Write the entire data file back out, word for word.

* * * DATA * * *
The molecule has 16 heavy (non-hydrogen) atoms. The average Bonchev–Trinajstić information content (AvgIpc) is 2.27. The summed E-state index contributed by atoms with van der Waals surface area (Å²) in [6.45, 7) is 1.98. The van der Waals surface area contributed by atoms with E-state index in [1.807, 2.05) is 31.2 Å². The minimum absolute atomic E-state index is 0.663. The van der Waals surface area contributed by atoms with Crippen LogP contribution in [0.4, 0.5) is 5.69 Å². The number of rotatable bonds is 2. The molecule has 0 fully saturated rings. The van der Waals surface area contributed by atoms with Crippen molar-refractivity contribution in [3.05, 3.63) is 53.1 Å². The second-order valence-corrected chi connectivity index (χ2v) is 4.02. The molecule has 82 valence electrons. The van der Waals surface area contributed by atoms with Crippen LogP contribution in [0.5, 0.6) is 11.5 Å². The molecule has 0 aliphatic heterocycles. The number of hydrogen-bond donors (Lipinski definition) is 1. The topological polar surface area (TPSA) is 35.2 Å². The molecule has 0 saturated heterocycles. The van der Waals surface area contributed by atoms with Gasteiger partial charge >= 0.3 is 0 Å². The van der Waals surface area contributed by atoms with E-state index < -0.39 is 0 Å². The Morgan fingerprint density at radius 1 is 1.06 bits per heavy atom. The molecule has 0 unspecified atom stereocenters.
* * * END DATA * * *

The molecule has 16 heavy (non-hydrogen) atoms. The average Bonchev–Trinajstić information content (AvgIpc) is 2.27. The summed E-state index contributed by atoms with van der Waals surface area (Å²) in [6.45, 7) is 1.98. The van der Waals surface area contributed by atoms with E-state index in [1.807, 2.05) is 31.2 Å². The minimum absolute atomic E-state index is 0.663. The van der Waals surface area contributed by atoms with Crippen LogP contribution in [0.4, 0.5) is 5.69 Å². The number of rotatable bonds is 2. The molecule has 0 fully saturated rings. The van der Waals surface area contributed by atoms with Crippen molar-refractivity contribution in [3.05, 3.63) is 53.1 Å². The second-order valence-corrected chi connectivity index (χ2v) is 4.02. The molecule has 82 valence electrons. The van der Waals surface area contributed by atoms with Crippen LogP contribution in [0.5, 0.6) is 11.5 Å². The molecule has 0 aliphatic heterocycles. The number of hydrogen-bond donors (Lipinski definition) is 1. The topological polar surface area (TPSA) is 35.2 Å². The molecule has 0 saturated heterocycles. The van der Waals surface area contributed by atoms with Gasteiger partial charge >= 0.3 is 0 Å². The van der Waals surface area contributed by atoms with E-state index < -0.39 is 0 Å². The Morgan fingerprint density at radius 1 is 1.06 bits per heavy atom. The molecule has 0 unspecified atom stereocenters.